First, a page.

For data security and GDPR reasons, the processing of information involving patients and treatment of patients is performed by the hospital and stays within the hospital.
Patient flow balancer
The Patient flow balancer receives data containing no individual patient information from the metrics model described above. Filled with data, the Patient flow balancer is shared via Dynaplan’s cloud service for model sharing.
Any user within the health region who has been granted access to the shared Patient flow balancer can develop scenarios for managing the patient flow at any level of the organisation.
Under the hood, the Patient flow balancer implements an elaborate patient flow network, illustrated below:
Twelve states and near 150 transitions are prioritized by urgency (coloured boxes) and constrained by capacity.
The time horizon for the simulation can be freely set from a few weeks up to a full year. The simulation is performed with a time step of one day.
The simulation cockpit provides overviews as well as detailed views of the state and development of the patient flow. Any imbalances between supply and demand are visualized, alerting the user to bottlenecks and declining service level for the different patient groups.
Assumptions about the future are initialized from the base data. The user can make modifications to the assumptions by increasing or decreasing supply (capacity) and demand (registrations).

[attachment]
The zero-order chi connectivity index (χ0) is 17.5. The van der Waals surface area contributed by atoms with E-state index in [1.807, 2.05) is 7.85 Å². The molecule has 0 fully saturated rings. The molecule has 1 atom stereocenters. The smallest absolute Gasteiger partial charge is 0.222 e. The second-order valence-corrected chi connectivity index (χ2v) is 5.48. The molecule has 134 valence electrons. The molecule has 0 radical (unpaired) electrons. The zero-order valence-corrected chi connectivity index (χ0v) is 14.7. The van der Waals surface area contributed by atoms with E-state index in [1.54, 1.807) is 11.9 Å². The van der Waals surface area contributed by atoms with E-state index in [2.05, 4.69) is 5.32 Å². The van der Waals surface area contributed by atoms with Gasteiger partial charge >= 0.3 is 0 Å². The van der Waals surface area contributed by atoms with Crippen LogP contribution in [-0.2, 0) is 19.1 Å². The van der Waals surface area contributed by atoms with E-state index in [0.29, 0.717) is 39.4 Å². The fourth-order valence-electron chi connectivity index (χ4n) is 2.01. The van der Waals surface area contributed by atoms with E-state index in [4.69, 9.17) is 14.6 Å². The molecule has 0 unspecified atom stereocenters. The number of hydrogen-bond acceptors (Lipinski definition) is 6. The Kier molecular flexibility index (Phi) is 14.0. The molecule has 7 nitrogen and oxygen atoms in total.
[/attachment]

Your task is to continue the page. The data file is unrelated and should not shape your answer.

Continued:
Policies for managing the patient flow involves measures like the following:
- Increase time between controls.
- Reduce number of controls per patient case.
- Forward registration to private healthcare providers.
At the time of writing (October 2020), the rollout of the Smia models is still in its pilot phase. Already the first runs provided insights – some quite counterintuitive. As an example, users expected that increasing the time between controls would reduce demand. Counter to intuition, there will be only a temporary drop in demand (not shown by the model) before demand returns to its original level. To get a lasting reduction in capacity needed for controls, the average number of controls per patient case must be lowered.
As another example, the team discovered that the hospital might be missing out on an opportunity to reduce waiting times for elective patients. Under COVID-19, referrals to the hospital has in general declined. If the hospital manages to run at full capacity, the overall net patient flow will become negative, i.e., the capacity will exceed demand and make it possible to reduce waiting times for elective patients. This opportunity seems not to be used at the moment, as the potential capacity is reduced by management as part of a policy to limit spread of COVID-19 among employees.
As we have discussed earlier in the waiting list project, bringing capacity above demand might not lead to a reduction in waiting times for healthcare. A change in waiting list management policies is called for.
Use of the solution for other hospitals
The models described here cover any number of different types of policlinics and wards. The models support arbitrarily complex organisational structures.
When adapting the solution to other hospitals, queries for obtaining patient data from the local system must be created. Apart from that, customisation is mainly done via parameters and metadata (such as organisational hierarchy).